30-minute break provision as it applies to short haul drivers.
    The Court vacated the rest-break requirement of 49 CFR 
395.3(a)(3)(ii) with respect to any driver qualified to operate under 
either of the ``short haul'' exceptions outlined in 49 CFR 395.1(e)(1) 
or (2). Specifically, the following drivers are no longer subject to 
the 30-minute break requirement:
     All drivers (whether they hold a commercial driver's 
license (CDL) or not) who operate within 100 air-miles of their normal 
work reporting location and satisfy the time limitations and 
recordkeeping requirements of 49 CFR 395.1(e)(1), and
     All non-CDL drivers who operate within a 150 air-mile 
radius of the location where the driver reports for duty and satisfy 
the time limitations and recordkeeping requirements of 49 CFR 
395.1(e)(2).
    On October 28, 2013, the Agency published a final rule codifying 
the court decision (78 FR 64179).

Application for Exemption

    On June 19, 2013, the National Pork Producers Council (NPPC) 
requested a limited 90-day waiver and a limited two-year exemption from 
the rest-break requirement for drivers of CMVs engaged in the 
transportation of livestock. A copy of the request is included in the 
docket referenced at the beginning of this notice.
    The NPPC submitted its application on behalf of itself and the 
following organizations:
     Agricultural and Food Transporters Conference of the 
American Trucking Associations;
     American Farm Bureau Federation;
     American Feed Industry Association;
     American Meat Institute;
     Livestock Marketing Association;
     National Cattlemen's Beef Association;
     National Chicken Council;
     National Milk Producers Federation;
     National Turkey Federation;
     North American Meat Association;
     Professional Rodeo Cowboys Association; and,
     U.S. Poultry and Egg Association.
    The NPPC stated that complying with the 30-minute rest break rule 
would cause livestock producers and their drivers irreparable harm, 
place the health and welfare of the livestock at risk, and provide no 
apparent benefit to public safety, while forcing the livestock industry 
and its drivers to choose between the humane handling of animals or 
compliance with the rule.
    The NPPC explained that the process of transporting livestock, 
whether for slaughter, transfer of ownership, or purposes of breeding 
or simply finding forage for feed, is a significant concern to the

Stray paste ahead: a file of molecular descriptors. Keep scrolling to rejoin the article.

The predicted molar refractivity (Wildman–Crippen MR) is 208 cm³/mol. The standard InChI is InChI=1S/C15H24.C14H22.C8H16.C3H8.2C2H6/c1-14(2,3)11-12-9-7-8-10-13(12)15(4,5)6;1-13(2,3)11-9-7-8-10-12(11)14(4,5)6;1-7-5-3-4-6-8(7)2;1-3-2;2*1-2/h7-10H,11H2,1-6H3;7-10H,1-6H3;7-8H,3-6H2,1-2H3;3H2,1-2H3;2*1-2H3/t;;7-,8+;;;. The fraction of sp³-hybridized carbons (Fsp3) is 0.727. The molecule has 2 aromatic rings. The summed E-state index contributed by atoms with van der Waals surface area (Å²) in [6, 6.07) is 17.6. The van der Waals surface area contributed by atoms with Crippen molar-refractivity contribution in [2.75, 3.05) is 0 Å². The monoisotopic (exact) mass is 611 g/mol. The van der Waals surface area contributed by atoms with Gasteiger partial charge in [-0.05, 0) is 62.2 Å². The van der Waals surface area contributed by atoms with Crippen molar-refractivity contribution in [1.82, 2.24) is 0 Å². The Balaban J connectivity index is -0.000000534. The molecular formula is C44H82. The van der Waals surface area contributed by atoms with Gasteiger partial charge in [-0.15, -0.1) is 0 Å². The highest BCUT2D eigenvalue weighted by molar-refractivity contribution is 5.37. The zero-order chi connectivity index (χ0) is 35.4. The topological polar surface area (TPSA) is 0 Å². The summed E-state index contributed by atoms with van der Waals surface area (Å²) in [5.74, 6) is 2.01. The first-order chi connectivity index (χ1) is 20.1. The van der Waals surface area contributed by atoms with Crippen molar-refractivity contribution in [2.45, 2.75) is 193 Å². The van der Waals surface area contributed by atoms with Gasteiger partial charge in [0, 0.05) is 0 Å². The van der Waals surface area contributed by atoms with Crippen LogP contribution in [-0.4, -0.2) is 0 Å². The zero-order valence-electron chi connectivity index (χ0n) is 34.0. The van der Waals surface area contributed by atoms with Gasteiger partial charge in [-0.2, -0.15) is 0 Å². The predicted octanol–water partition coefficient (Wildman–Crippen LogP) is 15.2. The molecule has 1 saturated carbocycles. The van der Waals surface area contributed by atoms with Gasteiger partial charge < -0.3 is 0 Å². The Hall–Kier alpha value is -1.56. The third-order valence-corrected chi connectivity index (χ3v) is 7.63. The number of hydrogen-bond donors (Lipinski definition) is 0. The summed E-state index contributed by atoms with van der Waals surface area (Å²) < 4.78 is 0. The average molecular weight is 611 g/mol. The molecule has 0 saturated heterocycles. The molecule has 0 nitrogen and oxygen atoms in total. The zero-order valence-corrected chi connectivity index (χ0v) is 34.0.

agricultural industry. The animals face a variety of stresses including 
temperature, humidity, and weather conditions.
    During the summer months, exposure to heat is one of the greatest 
concerns in maintaining the animals' well-being. This is especially 
challenging for the transportation of pigs because the animals cannot 
sweat and are subject to heat stress. When heat stress occurs, a pig's 
body temperature rises to a level that it cannot control through its 
normal panting mechanisms. Under the industry's guidelines, drivers are 
directed to avoid stopping in temperatures greater than 80 degrees. 
Drivers are advised to stop only when animals will be immediately 
unloaded or when a safety issue arises. If the vehicle must be stopped, 
drivers are required to stay with the animals and provide them with 
water to help keep them cool.
    When temperature and humidity result in a heat index greater than 
or equal to 100 degrees Fahrenheit, cattle are also placed at 
significant health risk. When cattle are stressed under extreme heat 
conditions, they are more likely to become non-ambulatory, sick, and 
even die. Non-ambulatory cattle are banned from entering the food 
system. Current industry guidelines recommend that drivers avoid 
stopping, as internal trailer temperatures will then increase rapidly 
because of the loss of airflow through the trailer and heat production 
from the animals.
    With regard to transporting livestock during the winter months, 
NPPC described the complications of keeping the animals warm without 
having them potentially overheat when the vehicle is stopped.
    FMCSA analyzed the request and on July 11, 2013, granted, subject 
to specific terms and conditions, a waiver from the rest break 
requirement for drivers transporting livestock. The waiver ended by its 
terms on October 9, 2013.

Population of Drivers and Carriers Engaged in Livestock Transportation

    Although NPPC did not provide information on the number of carriers 
and drivers to be included in the exemption it requested, FMCSA 
reviewed its Motor Carrier Management Information System (MCMIS) to 
determine this information. MCMIS includes the information reported to 
the Agency by carriers submitting the Motor Carrier Identification 
Report (FMCSA Form MCS-150), required by 49 CFR 390.19. As of May 13, 
2014, MCMIS listed 66,316 motor carriers that identified livestock as a